I had a second flat tire. It was the first day of an awareness-raising bike ride in Honduras on a Mennonite Central Committee learning tour. David (pronounced Da-veed), the mechanic who fixed my flat, wanted to help me catch up to the group, so he motioned for me to ride close behind him. A competitive cyclist, David set a vigorous pace. I pedalled to keep up, feeling a burst of strength as we glided through the last 20 km of the day’s 100 km ride.
I went much faster than I could have gone alone. I was inspired by following a strong rider, but I was also taking advantage of aerodynamic principles.
Within the turbulent wake of air created by a cyclist, a calm area of low pressure moves along behind the rider. A cyclist following the rider is pulled along. When you “draft” with another cyclist, you can use 10–30 percent less energy. In a road race, sometimes a team of cyclists ride one behind the other to maximize their collective energy. When the lead rider gets tired, he or she peels off and goes to the back while another cyclist leads the charge.
Benefits of community
In a similar way, practising interdependence in relationship has many benefits. When one person or a family is in crisis, those who are strong can help them manage practically and encourage them spiritually. Making connections mutual ensures that no one burns out and everyone has the privilege of giving. Creating deep friendships with other Christians can also challenge us to live more faithfully for God.
Ecclesiastes 4:9–10 tells us: “Two are better than one, because they have a good return for their labour: If either of them falls down, one can help the other up.”
A current source of community for me is my church “life group.” We’ve been through a lot together. We’ve helped each other with large projects around the home, like clearing a cluttered garage. When I had surgery a few years ago, they brought us meals. We supported another member through her battle with cancer. In the midst of raw, messy parenting troubles, my husband and I called one of the couples to talk and pray – even late at night.
It can be hard to ask for help and to be vulnerable enough to expose our weaknesses. But genuine community can’t happen unless we reveal our true selves – struggles and all.
Make it mutual
Just like cyclists who draft, we need to take turns being in the lead. Galatians 6:2 says, “Carry each other’s burdens…” (emphasis added). It’s important to include people who are needy in our circle of friends, but also those with the capacity to help us cope when overwhelmed. And if we let them, those we think are needy may have surprising things to give when we ask for help.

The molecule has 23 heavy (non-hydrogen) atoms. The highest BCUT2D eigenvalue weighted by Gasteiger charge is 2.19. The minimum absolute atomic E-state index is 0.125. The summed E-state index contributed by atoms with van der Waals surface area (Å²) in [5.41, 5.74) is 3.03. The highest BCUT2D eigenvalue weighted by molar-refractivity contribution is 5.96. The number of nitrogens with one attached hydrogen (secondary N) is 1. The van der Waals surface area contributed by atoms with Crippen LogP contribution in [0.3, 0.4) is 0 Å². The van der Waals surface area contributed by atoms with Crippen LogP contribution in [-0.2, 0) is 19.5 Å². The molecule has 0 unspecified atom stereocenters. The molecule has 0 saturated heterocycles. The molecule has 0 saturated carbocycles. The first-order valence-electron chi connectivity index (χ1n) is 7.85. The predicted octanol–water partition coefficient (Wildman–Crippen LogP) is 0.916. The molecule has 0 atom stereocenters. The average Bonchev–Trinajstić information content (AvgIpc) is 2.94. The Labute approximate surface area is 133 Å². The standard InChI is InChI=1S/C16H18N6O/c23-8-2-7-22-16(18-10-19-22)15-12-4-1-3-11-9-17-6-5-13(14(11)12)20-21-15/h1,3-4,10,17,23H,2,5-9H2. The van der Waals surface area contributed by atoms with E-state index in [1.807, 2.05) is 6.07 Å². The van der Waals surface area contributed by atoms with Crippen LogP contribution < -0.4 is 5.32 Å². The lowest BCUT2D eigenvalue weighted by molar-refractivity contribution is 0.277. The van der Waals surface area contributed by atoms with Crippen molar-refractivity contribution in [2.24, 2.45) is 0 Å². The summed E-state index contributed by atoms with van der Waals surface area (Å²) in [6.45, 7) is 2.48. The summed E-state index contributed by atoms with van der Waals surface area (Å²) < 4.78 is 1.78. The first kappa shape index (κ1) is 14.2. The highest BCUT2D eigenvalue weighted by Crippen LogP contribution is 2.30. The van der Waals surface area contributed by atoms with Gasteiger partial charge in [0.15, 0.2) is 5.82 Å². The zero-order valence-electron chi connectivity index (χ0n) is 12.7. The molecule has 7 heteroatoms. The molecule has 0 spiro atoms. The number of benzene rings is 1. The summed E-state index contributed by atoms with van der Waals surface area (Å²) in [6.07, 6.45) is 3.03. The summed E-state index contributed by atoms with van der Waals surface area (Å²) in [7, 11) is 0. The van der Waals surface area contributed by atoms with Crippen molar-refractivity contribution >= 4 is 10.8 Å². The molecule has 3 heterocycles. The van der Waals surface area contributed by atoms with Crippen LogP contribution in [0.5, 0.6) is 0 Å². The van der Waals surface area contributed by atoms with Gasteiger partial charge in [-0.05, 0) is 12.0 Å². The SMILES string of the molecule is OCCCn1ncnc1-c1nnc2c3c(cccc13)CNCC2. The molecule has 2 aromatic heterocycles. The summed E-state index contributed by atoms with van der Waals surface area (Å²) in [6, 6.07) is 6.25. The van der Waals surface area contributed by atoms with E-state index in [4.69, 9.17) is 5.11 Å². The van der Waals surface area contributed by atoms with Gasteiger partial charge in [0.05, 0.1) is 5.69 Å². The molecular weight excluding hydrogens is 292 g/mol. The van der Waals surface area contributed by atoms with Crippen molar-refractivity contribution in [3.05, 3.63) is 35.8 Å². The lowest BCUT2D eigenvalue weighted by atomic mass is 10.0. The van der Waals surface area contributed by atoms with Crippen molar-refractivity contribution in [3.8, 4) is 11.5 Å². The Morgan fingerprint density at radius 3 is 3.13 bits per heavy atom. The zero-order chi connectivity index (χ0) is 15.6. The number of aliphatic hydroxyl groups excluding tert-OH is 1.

Most people like to give; it makes them feel valued and purposeful. Don’t deny others this pleasure by keeping your needs to yourself.
It’s also good to include people who are not believers in our mix of close friends. At times, I have felt uncomfortable revealing difficulties to non-Christians, thinking I needed to be a good advertisement for the “trouble-free life in Christ.” Now, I let them watch me flounder and see me pray. I ask them for help. And as I depend on God to get me through, Jesus is revealed.
Spur one another on
“And let us consider how we may spur one another on toward love and good deeds…” (Hebrews 10:24).
Community isn’t just important in times of crisis. Rich relationships also help us push forward. As a life group, we’ve been challenging each other to go deeper with God and in service.
Tired of hearing and reading truth but not putting much into practice, we wanted to make a difference in our community. Uninterested in a one-time token event, we asked a local refugee home in Kitchener, Ont., if we could sponsor a room as a group. This was a new idea for the organization. Together, we hammered out an agreement.
Each individual or family in our group contributes financially as they are able. We clean and paint the room when a refugee moves out and pray for the new person coming in. Over the past year, we’ve developed a relationship with a man who fled his country because of persecution for his Christian beliefs.
When practical needs come up, we meet them as a group. We also continue to pray for our refugee friend. He has shared his incredible testimony with us, which builds our faith. He has also begun reaching out to Muslims at our church’s biweekly clothing and food distribution to people in poverty.
The “aerodynamics” of community are at least as beneficial as drafting. Don’t be afraid to call up a friend, reveal who you really are, make it mutual, and inspire each other to new speeds.
—Sandra Reimer belongs to Glencairn (MB) Church,Kitchener, Ont. On an MCC Honduras learning tour Jan. 5–16, 2013, she visited the work of Mennonite Central Committee partners. She and two of her life group members also joined Hondurans as they cycled from coast to coast raising awareness about the need to improve public education.